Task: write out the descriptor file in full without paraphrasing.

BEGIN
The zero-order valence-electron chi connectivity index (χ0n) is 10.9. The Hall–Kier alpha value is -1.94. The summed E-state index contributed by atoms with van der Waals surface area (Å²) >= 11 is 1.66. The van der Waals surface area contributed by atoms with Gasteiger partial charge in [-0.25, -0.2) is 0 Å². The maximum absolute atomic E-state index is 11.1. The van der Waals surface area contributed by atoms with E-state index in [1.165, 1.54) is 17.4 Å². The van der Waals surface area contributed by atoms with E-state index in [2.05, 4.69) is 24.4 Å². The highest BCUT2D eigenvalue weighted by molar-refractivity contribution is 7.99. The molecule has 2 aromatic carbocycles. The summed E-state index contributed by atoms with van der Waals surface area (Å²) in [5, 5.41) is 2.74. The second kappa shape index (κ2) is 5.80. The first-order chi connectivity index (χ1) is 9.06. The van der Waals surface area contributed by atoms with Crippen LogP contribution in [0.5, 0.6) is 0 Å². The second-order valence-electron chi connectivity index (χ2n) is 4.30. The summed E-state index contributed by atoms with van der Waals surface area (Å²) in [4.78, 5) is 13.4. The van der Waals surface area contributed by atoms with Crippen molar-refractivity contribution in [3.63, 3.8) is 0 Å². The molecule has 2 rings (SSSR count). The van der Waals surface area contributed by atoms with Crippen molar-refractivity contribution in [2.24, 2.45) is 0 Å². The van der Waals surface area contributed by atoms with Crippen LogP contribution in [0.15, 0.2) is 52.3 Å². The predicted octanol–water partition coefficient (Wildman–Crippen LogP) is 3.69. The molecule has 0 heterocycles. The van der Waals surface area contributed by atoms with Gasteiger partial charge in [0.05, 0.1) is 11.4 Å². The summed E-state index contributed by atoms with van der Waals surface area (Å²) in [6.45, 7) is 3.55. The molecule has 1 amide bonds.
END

The zero-order valence-electron chi connectivity index (χ0n) is 10.9. The Hall–Kier alpha value is -1.94. The summed E-state index contributed by atoms with van der Waals surface area (Å²) >= 11 is 1.66. The van der Waals surface area contributed by atoms with Gasteiger partial charge in [-0.25, -0.2) is 0 Å². The maximum absolute atomic E-state index is 11.1. The van der Waals surface area contributed by atoms with E-state index in [1.165, 1.54) is 17.4 Å². The van der Waals surface area contributed by atoms with E-state index in [2.05, 4.69) is 24.4 Å². The highest BCUT2D eigenvalue weighted by molar-refractivity contribution is 7.99. The molecule has 2 aromatic carbocycles. The summed E-state index contributed by atoms with van der Waals surface area (Å²) in [5, 5.41) is 2.74. The second kappa shape index (κ2) is 5.80. The first-order chi connectivity index (χ1) is 9.06. The van der Waals surface area contributed by atoms with Crippen LogP contribution in [0.5, 0.6) is 0 Å². The second-order valence-electron chi connectivity index (χ2n) is 4.30. The summed E-state index contributed by atoms with van der Waals surface area (Å²) in [4.78, 5) is 13.4. The van der Waals surface area contributed by atoms with Crippen molar-refractivity contribution in [3.63, 3.8) is 0 Å². The molecule has 2 rings (SSSR count). The van der Waals surface area contributed by atoms with Crippen molar-refractivity contribution in [2.24, 2.45) is 0 Å². The van der Waals surface area contributed by atoms with Crippen LogP contribution in [0.15, 0.2) is 52.3 Å². The predicted octanol–water partition coefficient (Wildman–Crippen LogP) is 3.69. The molecule has 0 heterocycles. The van der Waals surface area contributed by atoms with Gasteiger partial charge in [0.05, 0.1) is 11.4 Å². The summed E-state index contributed by atoms with van der Waals surface area (Å²) in [6.45, 7) is 3.55. The molecule has 1 amide bonds.